Have you noticed a new roundabout during your travels lately? Yes, one of those circular intersections we see on our roads that can cause fear and anxiety for so many drivers.
Although they began appearing in Ontario in the 1990’s, roundabouts have been around in other countries for quite some time. They were first introduced to American roadways in the 1930’s and in European countries afterwards.
These early concepts were a failure however, as they were actually dangerous and created excessive traffic congestion. Unlike today, vehicles that were entering the roundabout were given the right of way and the vehicles in the roundabout were expected to yield, resulting in traffic chaos.
In the 1960’s, this concept changed to a much safer approach when the Transport Research Laboratory in the UK developed the modern roundabout, which gave priority to vehicles within the circle. In 1966, this rule was made into law, and the USA and Canada began designing and building roundabouts to these standards in the late 1990’s. Today, there are over 500 roundabouts in Canada and over 10,000 in the USA.
It’s all about safety and traffic flow. The U.S. Insurance Institute for Highway Safety assessed several studies on intersections that were converted from signal lights or stop signs to roundabouts, and estimated that the number of crashes causing injuries fell between 72 to 80 per cent, and all collisions were down by 35 to 47 per cent. They also offer better traffic flow and management as they eliminate stop signs, traffic lights and left turn lanes that create backups in traffic.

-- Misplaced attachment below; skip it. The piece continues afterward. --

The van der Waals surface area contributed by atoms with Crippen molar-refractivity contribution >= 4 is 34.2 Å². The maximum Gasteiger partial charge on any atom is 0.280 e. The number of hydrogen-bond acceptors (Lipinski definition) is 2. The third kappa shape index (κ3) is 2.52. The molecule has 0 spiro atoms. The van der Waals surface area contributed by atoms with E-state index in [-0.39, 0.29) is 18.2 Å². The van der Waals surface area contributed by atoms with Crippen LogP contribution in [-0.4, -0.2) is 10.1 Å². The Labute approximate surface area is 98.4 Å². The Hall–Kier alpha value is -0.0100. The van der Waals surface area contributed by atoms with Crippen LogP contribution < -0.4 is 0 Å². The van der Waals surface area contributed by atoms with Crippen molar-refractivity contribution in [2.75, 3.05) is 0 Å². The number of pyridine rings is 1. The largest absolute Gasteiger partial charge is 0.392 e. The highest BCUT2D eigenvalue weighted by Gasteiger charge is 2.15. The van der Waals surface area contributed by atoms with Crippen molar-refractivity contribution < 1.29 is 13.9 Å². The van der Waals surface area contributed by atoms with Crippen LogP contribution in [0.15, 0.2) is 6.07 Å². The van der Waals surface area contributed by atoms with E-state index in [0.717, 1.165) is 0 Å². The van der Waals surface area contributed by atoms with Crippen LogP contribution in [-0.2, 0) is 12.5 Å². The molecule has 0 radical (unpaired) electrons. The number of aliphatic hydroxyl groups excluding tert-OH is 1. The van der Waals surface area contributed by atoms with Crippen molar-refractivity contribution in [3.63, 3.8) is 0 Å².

Unfortunately, accidents do occur in roundabouts, and are usually caused by drivers who don’t understand or fail to follow the rules. It’s not uncommon to see drivers stopping before entering, entering the wrong way, backing up and not yielding to vehicles in the roundabout.
According to the Ministry of Transportation Ontario driver handbook, when approaching a roundabout, you should:
When entering, you should:
Once in the roundabout, you should:
When exiting, you should:
Still unsure how to travel thorough a roundabout? Check out this video from the City of Ottawa on How to Use a Roundabout.